evidently puts them outside the long regulatory arm of the central
bankers’ central bank in Switzerland.
The most renegade of the lot could be Libya and Iraq, the two that
have actually been attacked. Kenneth Schortgen Jr, writing on
Examiner.com, noted that “[s]ix months before the US moved into Iraq to
take down Saddam Hussein, the oil nation had made the move to accept
euros instead of dollars for oil, and this became a threat to the global
dominance of the dollar as the reserve currency, and its dominion as
According to a Russian article titled “Bombing of Libya – Punishment
for Ghaddafi for His Attempt to Refuse US Dollar”, Gaddafi made a
similarly bold move: he initiated a movement to refuse the dollar and
the euro, and called on Arab and African nations to use a new currency
instead, the gold dinar. Gaddafi suggested establishing a united African
continent, with its 200 million people using this single currency.
And that brings us back to the puzzle of the Libyan
central bank. In an article posted on the Market
Oracle, Eric Encina observed:
One seldom mentioned
fact by western politicians and media pundits: the Central
Bank of Libya is 100% State Owned … Currently, the
Libyan government creates its own money, the Libyan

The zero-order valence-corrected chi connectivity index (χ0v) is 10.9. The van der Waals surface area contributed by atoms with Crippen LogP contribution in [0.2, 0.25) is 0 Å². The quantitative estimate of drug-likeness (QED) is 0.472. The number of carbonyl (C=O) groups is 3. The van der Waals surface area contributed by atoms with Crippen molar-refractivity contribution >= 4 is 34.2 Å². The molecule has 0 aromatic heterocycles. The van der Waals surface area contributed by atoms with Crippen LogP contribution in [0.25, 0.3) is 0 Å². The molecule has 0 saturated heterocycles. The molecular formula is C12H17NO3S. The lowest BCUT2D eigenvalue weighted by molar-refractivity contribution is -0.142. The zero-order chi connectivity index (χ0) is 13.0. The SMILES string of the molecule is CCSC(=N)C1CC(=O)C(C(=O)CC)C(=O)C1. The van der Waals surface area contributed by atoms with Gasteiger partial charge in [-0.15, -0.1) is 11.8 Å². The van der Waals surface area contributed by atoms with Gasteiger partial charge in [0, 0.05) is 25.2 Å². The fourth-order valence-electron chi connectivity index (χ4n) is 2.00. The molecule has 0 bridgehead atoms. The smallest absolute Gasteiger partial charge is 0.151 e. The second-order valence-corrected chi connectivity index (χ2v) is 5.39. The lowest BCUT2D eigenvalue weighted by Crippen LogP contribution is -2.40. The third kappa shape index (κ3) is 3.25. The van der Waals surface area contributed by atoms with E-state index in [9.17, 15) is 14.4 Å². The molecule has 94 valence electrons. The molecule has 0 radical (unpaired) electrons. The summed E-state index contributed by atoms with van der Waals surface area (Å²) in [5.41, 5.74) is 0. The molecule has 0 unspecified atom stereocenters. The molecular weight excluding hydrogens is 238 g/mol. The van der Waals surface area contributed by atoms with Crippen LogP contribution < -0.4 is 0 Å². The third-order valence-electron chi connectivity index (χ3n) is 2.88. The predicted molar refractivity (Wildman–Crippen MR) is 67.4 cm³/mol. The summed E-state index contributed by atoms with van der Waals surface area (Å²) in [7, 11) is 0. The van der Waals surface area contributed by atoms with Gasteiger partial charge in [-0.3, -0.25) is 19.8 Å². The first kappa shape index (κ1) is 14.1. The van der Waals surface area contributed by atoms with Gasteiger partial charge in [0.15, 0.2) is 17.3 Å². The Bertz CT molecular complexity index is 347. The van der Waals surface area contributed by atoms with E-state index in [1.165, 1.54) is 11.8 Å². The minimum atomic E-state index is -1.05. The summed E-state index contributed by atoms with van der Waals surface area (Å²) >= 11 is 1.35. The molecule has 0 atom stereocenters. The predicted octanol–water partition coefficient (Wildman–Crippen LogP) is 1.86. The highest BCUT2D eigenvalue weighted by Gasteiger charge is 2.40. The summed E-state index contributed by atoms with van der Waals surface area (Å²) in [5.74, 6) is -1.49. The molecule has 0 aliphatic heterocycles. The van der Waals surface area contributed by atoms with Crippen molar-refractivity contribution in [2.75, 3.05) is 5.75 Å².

Dinar, through the facilities of its own central bank. Few can argue
that Libya is a sovereign nation with its own great
resources, able to sustain its own economic destiny.
One major problem for globalist banking cartels is
that in order to do business with Libya, they must go through the Libyan
Central Bank and its national currency, a place
where they have absolutely zero dominion or
power-broking ability. Hence, taking down the Central Bank of Libya
(CBL) may not appear in the speeches of Obama, Cameron
and Sarkozy but this is certainly at the top of the
globalist agenda for absorbing Libya into its hive of
the Federal Reserve provided billions
in loans to Gaddafi not too long ago.
But in this 1984 world, we’ve always been at war with Eastasia.
Postscript: I have no love for
Gaddafi, just like I hated Saddam Hussein, who was a ruthless dictator.
I am simply pointing out that the stated reasons for the Libyan war –
just like the Iraq war – were false.